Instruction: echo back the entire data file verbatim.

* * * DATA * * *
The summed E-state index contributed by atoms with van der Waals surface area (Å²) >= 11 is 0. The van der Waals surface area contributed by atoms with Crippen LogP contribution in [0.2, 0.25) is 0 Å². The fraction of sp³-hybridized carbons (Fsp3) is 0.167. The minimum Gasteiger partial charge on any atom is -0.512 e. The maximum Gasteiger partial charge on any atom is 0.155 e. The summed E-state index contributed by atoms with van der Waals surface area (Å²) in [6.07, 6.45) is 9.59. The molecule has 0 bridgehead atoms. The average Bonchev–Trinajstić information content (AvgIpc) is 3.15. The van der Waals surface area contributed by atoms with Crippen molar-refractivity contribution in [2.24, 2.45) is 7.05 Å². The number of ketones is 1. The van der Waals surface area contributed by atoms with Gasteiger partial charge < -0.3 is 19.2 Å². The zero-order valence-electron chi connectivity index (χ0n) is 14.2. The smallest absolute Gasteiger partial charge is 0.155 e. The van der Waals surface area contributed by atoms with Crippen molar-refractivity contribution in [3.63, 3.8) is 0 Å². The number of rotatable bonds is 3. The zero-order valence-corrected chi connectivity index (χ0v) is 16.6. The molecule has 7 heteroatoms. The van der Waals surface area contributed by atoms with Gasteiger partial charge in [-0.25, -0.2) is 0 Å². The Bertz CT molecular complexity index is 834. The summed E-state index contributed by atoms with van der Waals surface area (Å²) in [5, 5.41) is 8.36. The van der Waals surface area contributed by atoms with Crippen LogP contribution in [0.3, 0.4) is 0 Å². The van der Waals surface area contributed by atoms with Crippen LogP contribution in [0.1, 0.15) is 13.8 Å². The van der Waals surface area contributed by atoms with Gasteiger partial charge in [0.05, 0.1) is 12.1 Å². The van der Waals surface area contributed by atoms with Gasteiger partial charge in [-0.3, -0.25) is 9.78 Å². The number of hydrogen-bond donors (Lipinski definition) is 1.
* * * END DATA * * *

The summed E-state index contributed by atoms with van der Waals surface area (Å²) >= 11 is 0. The van der Waals surface area contributed by atoms with Crippen LogP contribution in [0.2, 0.25) is 0 Å². The fraction of sp³-hybridized carbons (Fsp3) is 0.167. The minimum Gasteiger partial charge on any atom is -0.512 e. The maximum Gasteiger partial charge on any atom is 0.155 e. The summed E-state index contributed by atoms with van der Waals surface area (Å²) in [6.07, 6.45) is 9.59. The molecule has 0 bridgehead atoms. The average Bonchev–Trinajstić information content (AvgIpc) is 3.15. The van der Waals surface area contributed by atoms with Crippen molar-refractivity contribution in [2.24, 2.45) is 7.05 Å². The number of ketones is 1. The van der Waals surface area contributed by atoms with Gasteiger partial charge < -0.3 is 19.2 Å². The zero-order valence-electron chi connectivity index (χ0n) is 14.2. The smallest absolute Gasteiger partial charge is 0.155 e. The van der Waals surface area contributed by atoms with Crippen molar-refractivity contribution in [3.63, 3.8) is 0 Å². The number of rotatable bonds is 3. The zero-order valence-corrected chi connectivity index (χ0v) is 16.6. The molecule has 7 heteroatoms. The van der Waals surface area contributed by atoms with Gasteiger partial charge in [-0.25, -0.2) is 0 Å². The Bertz CT molecular complexity index is 834. The summed E-state index contributed by atoms with van der Waals surface area (Å²) in [5, 5.41) is 8.36. The van der Waals surface area contributed by atoms with Crippen LogP contribution in [0.3, 0.4) is 0 Å². The van der Waals surface area contributed by atoms with Crippen LogP contribution in [0.1, 0.15) is 13.8 Å². The van der Waals surface area contributed by atoms with Gasteiger partial charge in [0.05, 0.1) is 12.1 Å². The van der Waals surface area contributed by atoms with Gasteiger partial charge in [-0.3, -0.25) is 9.78 Å². The number of hydrogen-bond donors (Lipinski definition) is 1.